With eight games left in the season, the Indians held an eight-game lead, so clinching the pennant—and ending the Yankees’ five-year reign in the AL—felt inevitable. That didn’t mean the Tribe wasn’t eager to lock up their first pennant since 1948. Cleveland and the Tigers sat through a rain delay before the game, and when it did get underway, the Tigers took a 1–0 lead on All-Star Early Wynn. With a man on first in the bottom of the seventh, manager Al Lopez called Strickland, his light-hitting shortstop, back to the dugout and sent up Dale Mitchell. One of the holdovers from the ’48 World Series champs, the 33-year-old had been relegated to a pinch-hitting role. He knocked Steve Gromek’s second pitch into the upper deck in rightfield, and the next batter, Hegan, his ’48 teammate (and Graham’s business partner), sent a ball just inside the foul pole in left, and the Indians were on their way to a 3–2 win.
The enduring image of the celebration was provided by Wertz—or rather, his bald pate, where someone had scrawled WE'RE ON IT. The front page of the next day’s Plain Dealer carried a picture of Wertz, his head bowed, between GM Hank Greenberg, the man who traded for him, and Lopez, the man who put him in the lineup. “I’m the first baseman on a pennant winner,” Wertz said. “Three months ago I wouldn’t have believed it. Sometimes even now it feels like a dream.”
The promise of a World Series brought fans out of the woodwork. Bob Hope, who owned a small piece of the team, lamented, “Everyone in Hollywood except Crosby has hit me for tickets.”
The Press reported that the team’s celebratory bash was disappointingly tame: “Nobody got drunk, nor even nearly drunk.” That stood in contrast to the party in 1948, at which “some of the boys imbibed too much” and “punches flew.” The wildest moment of the ’54 fete was when Doby “drew a rousing round of applause with an exhibition of jitterbugging.”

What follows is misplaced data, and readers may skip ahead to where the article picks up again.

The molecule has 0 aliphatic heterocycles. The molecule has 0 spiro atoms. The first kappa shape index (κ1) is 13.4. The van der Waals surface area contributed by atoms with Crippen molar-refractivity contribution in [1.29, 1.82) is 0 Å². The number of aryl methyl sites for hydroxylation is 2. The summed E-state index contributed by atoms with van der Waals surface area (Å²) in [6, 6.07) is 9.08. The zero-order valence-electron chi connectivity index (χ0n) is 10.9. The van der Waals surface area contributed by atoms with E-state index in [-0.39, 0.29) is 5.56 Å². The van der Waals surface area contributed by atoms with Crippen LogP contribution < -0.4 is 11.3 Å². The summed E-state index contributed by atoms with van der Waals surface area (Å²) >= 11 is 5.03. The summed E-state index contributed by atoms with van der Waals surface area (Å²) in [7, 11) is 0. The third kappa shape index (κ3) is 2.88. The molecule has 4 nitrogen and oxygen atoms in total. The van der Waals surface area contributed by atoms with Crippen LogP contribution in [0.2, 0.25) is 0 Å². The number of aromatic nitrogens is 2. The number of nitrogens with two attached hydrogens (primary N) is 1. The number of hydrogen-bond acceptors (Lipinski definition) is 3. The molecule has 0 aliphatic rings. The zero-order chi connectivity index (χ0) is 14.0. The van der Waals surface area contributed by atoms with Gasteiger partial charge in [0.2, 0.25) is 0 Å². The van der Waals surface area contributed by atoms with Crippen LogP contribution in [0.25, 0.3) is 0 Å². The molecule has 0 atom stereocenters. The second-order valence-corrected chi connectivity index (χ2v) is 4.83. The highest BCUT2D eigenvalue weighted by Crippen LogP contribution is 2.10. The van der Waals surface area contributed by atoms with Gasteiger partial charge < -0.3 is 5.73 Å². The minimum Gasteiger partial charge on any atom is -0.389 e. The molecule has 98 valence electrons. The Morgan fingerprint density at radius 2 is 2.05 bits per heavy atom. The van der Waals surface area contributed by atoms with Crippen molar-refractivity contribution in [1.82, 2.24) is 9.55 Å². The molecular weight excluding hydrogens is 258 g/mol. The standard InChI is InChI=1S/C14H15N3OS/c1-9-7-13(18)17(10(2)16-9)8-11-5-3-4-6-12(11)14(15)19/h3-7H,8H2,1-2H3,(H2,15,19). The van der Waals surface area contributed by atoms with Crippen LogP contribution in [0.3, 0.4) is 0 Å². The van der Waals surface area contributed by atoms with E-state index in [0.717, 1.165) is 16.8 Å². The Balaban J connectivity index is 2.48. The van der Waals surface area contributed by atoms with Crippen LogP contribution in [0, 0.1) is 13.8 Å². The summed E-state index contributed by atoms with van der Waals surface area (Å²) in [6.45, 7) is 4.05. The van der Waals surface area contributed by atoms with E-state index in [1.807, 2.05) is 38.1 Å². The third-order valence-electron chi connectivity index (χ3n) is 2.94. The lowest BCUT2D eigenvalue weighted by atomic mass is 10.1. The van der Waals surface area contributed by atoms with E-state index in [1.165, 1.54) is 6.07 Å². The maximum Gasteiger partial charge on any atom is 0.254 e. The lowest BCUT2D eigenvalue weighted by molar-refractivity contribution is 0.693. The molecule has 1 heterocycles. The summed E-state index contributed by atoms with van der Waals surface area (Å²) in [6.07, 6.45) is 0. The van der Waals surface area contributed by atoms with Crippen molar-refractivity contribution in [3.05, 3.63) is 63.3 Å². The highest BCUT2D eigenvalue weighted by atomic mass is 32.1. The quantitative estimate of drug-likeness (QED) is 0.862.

Even though the Indians finished with a then AL-record 111 wins, it was the National League’s turn to have home field advantage in the World Series, so the 1954 Fall Classic began at the Polo Grounds, the home of the New York Giants.
In Cleveland, World Series fever was spreading. The Press dedicated its “Women’s Pages” section to “Girl with a World Series Job.” (“Frozen custard sells well, especially on hot days. Catherine O’Connell loves her job, works at it only during baseball season.”) Capital Airlines advertised its daily flight schedule to New York City, while The May Company touted a sale on cots “for those extra World Series guests.”
Game 1 was a matchup of veteran arms. Lopez sent out 34-year-old Bob Lemon, a 23-game winner, while Leo Durocher countered with 37-year-old Sal Maglie. The Tribe jumped on the Barber. Wertz, who had 14 home runs in 94 games after the trade, hit a 420-foot triple to right in the top of the first to drive in a pair of runs.
The ball would have been out of just about any other stadium, but the Polo Grounds was no regular park. It originally stood between Fifth and Sixth avenues and was used for polo, so it had a long, horseshoe shape. The third incarnation, in Coogan’s Bluff in upper Manhattan, kept the same dimensions. After it burned down in 1911, it was mostly being used for baseball, so rebuilding it with more traditional measurements would have made sense. But the firm that oversaw the project, Osborn Engineering—which just so happened to be based in Cleveland—decided to stick with the same general shape. As a result, the rightfield foul pole was just 258 feet from home plate, and it was only 280 down the leftfield line. But in the power alleys, the fences were 450 feet from the plate, and a nook in dead center was 483 feet away.
The score was 2–2 in the top of the eighth when, with two on, Wertz launched another rocket to right center, only to see it run down by Willie Mays 430 feet from home. Mays spun after his over-the-shoulder catch and threw a strike back to the infield, completing the most iconic play of his career and condemning Wertz to a life as the answer to a trivia question: Who hit the ball on the Catch?